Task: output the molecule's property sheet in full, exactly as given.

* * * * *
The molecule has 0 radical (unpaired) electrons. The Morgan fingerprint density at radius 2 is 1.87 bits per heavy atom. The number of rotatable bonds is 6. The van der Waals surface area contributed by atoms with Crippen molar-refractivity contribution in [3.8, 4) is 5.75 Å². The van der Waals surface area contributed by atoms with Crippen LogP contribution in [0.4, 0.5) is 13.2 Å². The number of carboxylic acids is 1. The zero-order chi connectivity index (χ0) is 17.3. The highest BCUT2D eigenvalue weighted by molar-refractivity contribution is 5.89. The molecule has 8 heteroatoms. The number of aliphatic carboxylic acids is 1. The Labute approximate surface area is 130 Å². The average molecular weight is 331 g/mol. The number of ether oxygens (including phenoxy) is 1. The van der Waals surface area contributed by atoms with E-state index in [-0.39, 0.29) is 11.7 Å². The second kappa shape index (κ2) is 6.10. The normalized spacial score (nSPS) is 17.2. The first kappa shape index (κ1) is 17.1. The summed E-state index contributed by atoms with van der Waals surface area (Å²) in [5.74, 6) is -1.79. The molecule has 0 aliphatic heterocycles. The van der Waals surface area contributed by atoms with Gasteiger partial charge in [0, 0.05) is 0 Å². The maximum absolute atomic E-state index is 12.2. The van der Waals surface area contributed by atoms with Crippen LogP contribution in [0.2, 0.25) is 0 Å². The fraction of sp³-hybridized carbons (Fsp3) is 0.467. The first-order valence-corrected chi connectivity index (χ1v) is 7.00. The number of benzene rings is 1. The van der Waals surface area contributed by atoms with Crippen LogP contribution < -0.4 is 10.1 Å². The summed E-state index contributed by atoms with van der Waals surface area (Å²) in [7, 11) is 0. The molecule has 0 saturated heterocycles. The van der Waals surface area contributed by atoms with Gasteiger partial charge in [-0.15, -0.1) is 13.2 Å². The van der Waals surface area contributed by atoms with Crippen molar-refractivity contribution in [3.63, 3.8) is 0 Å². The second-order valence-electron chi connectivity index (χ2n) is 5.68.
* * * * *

The molecule has 0 radical (unpaired) electrons. The Morgan fingerprint density at radius 2 is 1.87 bits per heavy atom. The number of rotatable bonds is 6. The van der Waals surface area contributed by atoms with Crippen molar-refractivity contribution in [3.8, 4) is 5.75 Å². The van der Waals surface area contributed by atoms with Crippen LogP contribution in [0.4, 0.5) is 13.2 Å². The number of carboxylic acids is 1. The zero-order chi connectivity index (χ0) is 17.3. The highest BCUT2D eigenvalue weighted by molar-refractivity contribution is 5.89. The molecule has 8 heteroatoms. The number of aliphatic carboxylic acids is 1. The Labute approximate surface area is 130 Å². The average molecular weight is 331 g/mol. The number of ether oxygens (including phenoxy) is 1. The van der Waals surface area contributed by atoms with E-state index in [-0.39, 0.29) is 11.7 Å². The second kappa shape index (κ2) is 6.10. The normalized spacial score (nSPS) is 17.2. The first kappa shape index (κ1) is 17.1. The summed E-state index contributed by atoms with van der Waals surface area (Å²) in [5.74, 6) is -1.79. The molecule has 0 aliphatic heterocycles. The van der Waals surface area contributed by atoms with Gasteiger partial charge in [0, 0.05) is 0 Å². The maximum absolute atomic E-state index is 12.2. The van der Waals surface area contributed by atoms with Crippen LogP contribution in [0.2, 0.25) is 0 Å². The fraction of sp³-hybridized carbons (Fsp3) is 0.467. The first-order valence-corrected chi connectivity index (χ1v) is 7.00. The number of benzene rings is 1. The van der Waals surface area contributed by atoms with Crippen LogP contribution < -0.4 is 10.1 Å². The summed E-state index contributed by atoms with van der Waals surface area (Å²) in [7, 11) is 0. The molecule has 0 saturated heterocycles. The van der Waals surface area contributed by atoms with Gasteiger partial charge in [-0.15, -0.1) is 13.2 Å². The van der Waals surface area contributed by atoms with Crippen molar-refractivity contribution in [3.63, 3.8) is 0 Å². The second-order valence-electron chi connectivity index (χ2n) is 5.68.